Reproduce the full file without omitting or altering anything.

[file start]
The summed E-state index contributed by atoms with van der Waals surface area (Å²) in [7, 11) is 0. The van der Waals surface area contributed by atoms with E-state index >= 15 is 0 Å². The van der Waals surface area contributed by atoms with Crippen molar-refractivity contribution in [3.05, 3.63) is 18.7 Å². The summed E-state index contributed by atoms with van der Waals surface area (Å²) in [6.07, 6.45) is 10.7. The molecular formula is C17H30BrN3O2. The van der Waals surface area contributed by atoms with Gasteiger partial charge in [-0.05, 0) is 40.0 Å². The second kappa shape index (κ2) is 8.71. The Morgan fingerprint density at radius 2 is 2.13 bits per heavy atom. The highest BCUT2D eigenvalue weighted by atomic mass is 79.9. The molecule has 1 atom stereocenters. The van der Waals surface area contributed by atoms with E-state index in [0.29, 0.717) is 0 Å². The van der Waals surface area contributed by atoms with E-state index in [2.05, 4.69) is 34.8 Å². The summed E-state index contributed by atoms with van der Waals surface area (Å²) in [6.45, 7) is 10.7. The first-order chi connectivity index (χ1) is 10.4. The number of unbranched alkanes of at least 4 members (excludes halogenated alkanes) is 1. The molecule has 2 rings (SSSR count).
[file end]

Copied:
The summed E-state index contributed by atoms with van der Waals surface area (Å²) in [7, 11) is 0. The van der Waals surface area contributed by atoms with E-state index >= 15 is 0 Å². The van der Waals surface area contributed by atoms with Crippen molar-refractivity contribution in [3.05, 3.63) is 18.7 Å². The summed E-state index contributed by atoms with van der Waals surface area (Å²) in [6.07, 6.45) is 10.7. The molecular formula is C17H30BrN3O2. The van der Waals surface area contributed by atoms with Gasteiger partial charge in [-0.05, 0) is 40.0 Å². The second kappa shape index (κ2) is 8.71. The Morgan fingerprint density at radius 2 is 2.13 bits per heavy atom. The highest BCUT2D eigenvalue weighted by atomic mass is 79.9. The molecule has 1 atom stereocenters. The van der Waals surface area contributed by atoms with E-state index in [0.29, 0.717) is 0 Å². The van der Waals surface area contributed by atoms with E-state index in [2.05, 4.69) is 34.8 Å². The summed E-state index contributed by atoms with van der Waals surface area (Å²) in [6.45, 7) is 10.7. The first-order chi connectivity index (χ1) is 10.4. The number of unbranched alkanes of at least 4 members (excludes halogenated alkanes) is 1. The molecule has 2 rings (SSSR count).